Anfpach 

Nathaniel Atchefon, Efq. F. A. S. 
Miles Peter Andrews, Efq. M. P. for Bewdly, 

Worcefterfhire 
Mrs. Abingdon 
Mr. Angelo 

F. Dugdale Aftley, Efq. Everley, Wilts 
Mr. At t wood 
Mr, Adams, 10 copies 

F. 



LIST OF SUBSCRIBERS. 

F- Aickin, Efq. Gower-flreet 

Mr. A 

Mrs. Allen, Errol Houfe, Scotland 
Lee Allen, Efq. Errol Houfe, Scotland 

B. 

Sir George Beaumont, Bart. L. L. D. Dunmow, 

Eflex 

Sir Charles Burdett, Bart. Acomb, Yorkfhire 
Francis John Browne, Efq. M. P. for the county 

of Dorfet, Frampton, Dorfetfhire 
Mifs Benfon 
M. H. Beach, Efq. M. P. for Cirencefler, Wik 

liamftrip-park, Gloucefterfliire 
Mr. Bannifler, Jun. Gower-flreet 
Dr. Charles Burney 
Mr. Blandiord, Surgeon, Wincanton, Somerfet- 

(hire 
Mrs. Boone, Berkeley-Square 

Boone, Efq. Berkeley -Square 

Mr. Broderip, Haymarket 

Babbs, Efq. 

Samuel Birch, Efq. Cornhill 

Luke Birch, Efq. Jun. 

Mr. Brandon 

Robert Byrne, Efq. Cabinteely, Ireland 

Captain Henry Bunbury 

Mr. Barker, Bookfeller, 6 copies 

Thomas Brand, Efq. Soho-fquarc 

Captain 



LIST OF SUBSCRIBERS. 

Captain Burndl 

Charles Bimop, Efq. Ruffell Place 

The Reverend Mr. Burnett, Berkhamftead, Herts 

Captain Edward Barlow 

Mr. Bellamy, Bookfellcr, 2 copies, King-flreet, 

Covent- Garden 
R. H. A. Bennet, Efq. 

C. 

The Right Honorable the Earl of Chefterfield, 

2 copies 
His Excellency Earl Camden, Dublin Cattle 

Francis Conft, Efq. Barrifter at Law 

Richard Cumberland, Efq. 

Robert Calvert, Efq. 

Charles Calvert, Efq. 

Mr. -James Clarke 

James Cawdell, Efq. Manager of the Sunderland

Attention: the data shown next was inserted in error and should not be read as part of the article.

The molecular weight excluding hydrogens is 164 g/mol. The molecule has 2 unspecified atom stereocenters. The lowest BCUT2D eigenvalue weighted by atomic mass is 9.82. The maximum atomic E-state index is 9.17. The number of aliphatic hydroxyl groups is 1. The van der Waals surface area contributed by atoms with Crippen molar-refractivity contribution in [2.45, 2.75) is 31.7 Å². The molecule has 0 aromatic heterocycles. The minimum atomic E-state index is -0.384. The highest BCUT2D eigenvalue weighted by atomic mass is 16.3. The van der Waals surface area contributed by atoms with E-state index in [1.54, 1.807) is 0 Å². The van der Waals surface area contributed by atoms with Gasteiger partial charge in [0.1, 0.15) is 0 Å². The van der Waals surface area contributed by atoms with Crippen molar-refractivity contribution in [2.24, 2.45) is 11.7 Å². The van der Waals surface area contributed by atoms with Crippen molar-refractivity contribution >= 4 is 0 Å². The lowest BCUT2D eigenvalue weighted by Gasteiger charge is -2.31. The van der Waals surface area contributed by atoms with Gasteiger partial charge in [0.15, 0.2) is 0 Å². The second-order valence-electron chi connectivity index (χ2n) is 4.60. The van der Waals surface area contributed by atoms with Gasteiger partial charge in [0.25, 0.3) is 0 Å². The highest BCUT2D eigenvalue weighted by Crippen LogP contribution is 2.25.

Company 

Lieutenant A. Congalton, R. N. 
Mrs. Carey 

Mr. James Champ, Chichefter 
Edward H. Cruttenden, Efq. 
James Cobb, Efq. Eaft India Houfe 
Mr. Thomas Crefer 
G. Colman, Efq. 

Mr. John Carpenter, Wincanton, Somerfetfhire 
L. Concannon, Efq. 
Mr. Crofs 
Mr. Jof. Clark, Hull 

b His 



LIST OF SUBSCRIBERS. 

D. 

His Grace the Duke of Devonfhirc 

The Right Honorable the Earl of Dorcheiter 

The Right Honorable Lady Vifcountefs Dudley 

and Ward 
Tbe Right Honorable Lord Vifcount Dudley and 

Ward 
N. Dalton, Efq. Shanks Houfe, Wiacanton, So- 

merfetfhire 

John Dalron,Efq. Pitbcome, Bruton, Somerfetfhire 
Mrs. Deacon, 2 copies 
Mr. Deacon 
Mifs De Camp 

The Reverend Dr. Dupre, Berkhamftead, Herts 
W. Dawes. Efq. 

The Reverend Mr. Dodd, Weftminfter, 2 copies 
Mrs. Dehany 
William Davies, Efq. 
Mr. Dow ton 
Mr. Dignum 

E. 

The Right Honourable the Earl of Egremont 
Mrs. Eften 

F. 

The Right Honorable Earl Fitzwilliam 
Dr. Fifher, Doctors' Commons 
A Friend 
Mr. F'awcett 



LIST OF SUBSCRIBERS. 

Fielding, Efq. Barrifter at Law 

Francis Freeling, Eiq. General Poll Office 

Mr. Fox 

A Friend 

W. T. Fitzgerald, Efq. Upper Seymour-ftreet, 

Portman-fquare 
R. Frewen, Efq. 
The Rev. Brownlow Forde, L. L. D, 2 copies 

G. 

William Guy, Efq. Chicheftcr 
Mrs. Gardiner, Hampton Court 
Mr. Gout